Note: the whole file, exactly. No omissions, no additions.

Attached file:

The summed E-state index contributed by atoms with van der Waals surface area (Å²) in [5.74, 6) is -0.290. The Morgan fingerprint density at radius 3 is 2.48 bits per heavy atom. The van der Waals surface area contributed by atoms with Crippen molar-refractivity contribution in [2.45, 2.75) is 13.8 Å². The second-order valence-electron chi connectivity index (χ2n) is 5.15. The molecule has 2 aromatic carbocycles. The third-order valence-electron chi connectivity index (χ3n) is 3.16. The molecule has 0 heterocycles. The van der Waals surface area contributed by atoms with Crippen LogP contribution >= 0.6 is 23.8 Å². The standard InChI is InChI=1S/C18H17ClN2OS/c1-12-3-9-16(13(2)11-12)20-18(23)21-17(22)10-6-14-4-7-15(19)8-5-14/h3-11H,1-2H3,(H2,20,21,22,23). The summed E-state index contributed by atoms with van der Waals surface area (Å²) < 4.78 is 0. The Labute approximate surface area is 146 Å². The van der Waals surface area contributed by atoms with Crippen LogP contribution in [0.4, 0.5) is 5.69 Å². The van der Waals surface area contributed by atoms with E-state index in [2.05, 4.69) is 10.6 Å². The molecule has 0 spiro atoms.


The summed E-state index contributed by atoms with van der Waals surface area (Å²) in [5.74, 6) is -0.290. The Morgan fingerprint density at radius 3 is 2.48 bits per heavy atom. The van der Waals surface area contributed by atoms with Crippen molar-refractivity contribution in [2.45, 2.75) is 13.8 Å². The second-order valence-electron chi connectivity index (χ2n) is 5.15. The molecule has 2 aromatic carbocycles. The third-order valence-electron chi connectivity index (χ3n) is 3.16. The molecule has 0 heterocycles. The van der Waals surface area contributed by atoms with Crippen LogP contribution >= 0.6 is 23.8 Å². The standard InChI is InChI=1S/C18H17ClN2OS/c1-12-3-9-16(13(2)11-12)20-18(23)21-17(22)10-6-14-4-7-15(19)8-5-14/h3-11H,1-2H3,(H2,20,21,22,23). The summed E-state index contributed by atoms with van der Waals surface area (Å²) < 4.78 is 0. The Labute approximate surface area is 146 Å². The van der Waals surface area contributed by atoms with Crippen LogP contribution in [0.4, 0.5) is 5.69 Å². The van der Waals surface area contributed by atoms with E-state index in [2.05, 4.69) is 10.6 Å². The molecule has 0 spiro atoms.